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Developing a Configuration Strategy

The major goal of configuring Siebel CRM is to develop an application that meets the look, feel, and functional requirements of your organization and your users, and that is easy to maintain and upgrade.

To develop a configuration strategy

  1. Use the following guidelines in the plans for your configuration project:
    • Make as few changes as possible.
    • Use predefined Siebel application functionality. Never create a new object unless you cannot modify a predefined object to meet your requirements. If you follow this principle, then your Siebel application is much easier to maintain and upgrade to future Siebel product releases. For more information, see Reusing Predefined Objects.
    • Standardize configuration development.
    • Achieve acceptable system performance. For more information, see Siebel Performance Tuning Guide.
    • Build a consistent and intuitive Siebel client. For example, if you create a new form applet, then make sure it uses the same general look and feel as other form applets in your Siebel application.
  2. Plan Siebel CRM design starting at the top and working downward:
    1. Design the user interface for the Siebel client.
    2. Create the underlying business logic.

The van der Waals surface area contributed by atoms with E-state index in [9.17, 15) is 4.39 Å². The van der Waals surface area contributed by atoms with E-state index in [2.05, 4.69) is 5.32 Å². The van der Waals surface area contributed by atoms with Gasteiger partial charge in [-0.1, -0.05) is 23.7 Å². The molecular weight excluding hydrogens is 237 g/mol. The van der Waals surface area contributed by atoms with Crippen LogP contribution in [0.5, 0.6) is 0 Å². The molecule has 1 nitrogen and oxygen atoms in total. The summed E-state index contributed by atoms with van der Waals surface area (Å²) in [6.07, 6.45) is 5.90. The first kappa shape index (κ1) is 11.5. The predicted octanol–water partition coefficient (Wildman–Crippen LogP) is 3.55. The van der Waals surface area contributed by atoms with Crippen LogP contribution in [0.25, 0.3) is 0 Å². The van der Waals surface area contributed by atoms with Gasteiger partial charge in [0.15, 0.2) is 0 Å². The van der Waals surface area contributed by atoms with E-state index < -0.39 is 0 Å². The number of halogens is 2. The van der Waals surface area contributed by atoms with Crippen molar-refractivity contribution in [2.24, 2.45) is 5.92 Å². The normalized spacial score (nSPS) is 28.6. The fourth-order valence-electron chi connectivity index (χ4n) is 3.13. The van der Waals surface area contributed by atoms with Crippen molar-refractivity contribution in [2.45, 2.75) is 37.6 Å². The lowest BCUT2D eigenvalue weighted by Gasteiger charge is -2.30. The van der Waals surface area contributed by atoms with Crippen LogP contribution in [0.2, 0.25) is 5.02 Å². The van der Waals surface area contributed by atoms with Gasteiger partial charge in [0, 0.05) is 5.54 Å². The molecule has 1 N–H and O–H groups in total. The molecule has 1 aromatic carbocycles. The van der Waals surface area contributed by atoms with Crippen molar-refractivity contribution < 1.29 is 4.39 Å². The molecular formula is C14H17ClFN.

3. Create the data objects layer that is necessary to support your configuration.
  3. Develop a plan to configure Siebel CRM starting at the bottom and working upward:
    1. Modify objects at the data layer.
    2. Modify objects at the business object layer.
    3. Modify objects at the user interface layer.

      This technique helps you to make sure the correct values for all required object properties are available as options. For more information, see Figure 1.

  4. Use one of the following techniques to structure the development work:
    • Assign the development role for a complete functional area to a single developer or group. This technique typically allows different groups to work in parallel.

      For example, one group or an individual person can develop a Web page and the logical business object definitions and data object definitions that are required to support the page.

    • Assign a single developer or group to a specific architectural layer.

      This technique takes advantage of the specific expertise of developers. For example:

      • The RDBMS specialist defines extensions in the data objects layer.
      • The system architect defines the business object layer.
      • The user interface developer defines the user interface objects layer.

        TIP:   Use a web template, which requires each group to complete some work before another group begins.

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